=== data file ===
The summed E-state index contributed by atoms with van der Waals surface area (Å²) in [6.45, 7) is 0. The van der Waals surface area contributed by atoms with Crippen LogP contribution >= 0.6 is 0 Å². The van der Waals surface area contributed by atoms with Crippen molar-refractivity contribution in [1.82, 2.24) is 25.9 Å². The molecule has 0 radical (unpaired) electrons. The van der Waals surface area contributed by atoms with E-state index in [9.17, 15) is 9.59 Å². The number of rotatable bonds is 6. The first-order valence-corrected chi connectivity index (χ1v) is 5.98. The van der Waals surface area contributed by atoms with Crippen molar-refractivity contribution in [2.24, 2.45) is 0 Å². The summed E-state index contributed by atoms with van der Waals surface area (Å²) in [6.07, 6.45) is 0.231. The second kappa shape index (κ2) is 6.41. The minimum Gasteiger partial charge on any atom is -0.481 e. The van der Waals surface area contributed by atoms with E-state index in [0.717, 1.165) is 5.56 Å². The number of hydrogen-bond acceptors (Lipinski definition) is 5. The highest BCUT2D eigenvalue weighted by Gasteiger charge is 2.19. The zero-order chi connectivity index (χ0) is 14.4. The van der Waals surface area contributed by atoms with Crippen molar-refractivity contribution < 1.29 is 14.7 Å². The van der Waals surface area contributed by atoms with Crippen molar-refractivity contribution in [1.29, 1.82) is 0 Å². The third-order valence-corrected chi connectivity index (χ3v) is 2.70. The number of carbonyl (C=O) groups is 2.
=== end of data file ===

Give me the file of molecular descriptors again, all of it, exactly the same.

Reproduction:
The summed E-state index contributed by atoms with van der Waals surface area (Å²) in [6.45, 7) is 0. The van der Waals surface area contributed by atoms with Crippen LogP contribution >= 0.6 is 0 Å². The van der Waals surface area contributed by atoms with Crippen molar-refractivity contribution in [1.82, 2.24) is 25.9 Å². The molecule has 0 radical (unpaired) electrons. The van der Waals surface area contributed by atoms with E-state index in [9.17, 15) is 9.59 Å². The number of rotatable bonds is 6. The first-order valence-corrected chi connectivity index (χ1v) is 5.98. The van der Waals surface area contributed by atoms with Crippen molar-refractivity contribution in [2.24, 2.45) is 0 Å². The summed E-state index contributed by atoms with van der Waals surface area (Å²) in [6.07, 6.45) is 0.231. The second kappa shape index (κ2) is 6.41. The minimum Gasteiger partial charge on any atom is -0.481 e. The van der Waals surface area contributed by atoms with E-state index in [0.717, 1.165) is 5.56 Å². The number of hydrogen-bond acceptors (Lipinski definition) is 5. The highest BCUT2D eigenvalue weighted by Gasteiger charge is 2.19. The zero-order chi connectivity index (χ0) is 14.4. The van der Waals surface area contributed by atoms with Crippen molar-refractivity contribution < 1.29 is 14.7 Å². The van der Waals surface area contributed by atoms with Crippen molar-refractivity contribution in [1.29, 1.82) is 0 Å². The third-order valence-corrected chi connectivity index (χ3v) is 2.70. The number of carbonyl (C=O) groups is 2.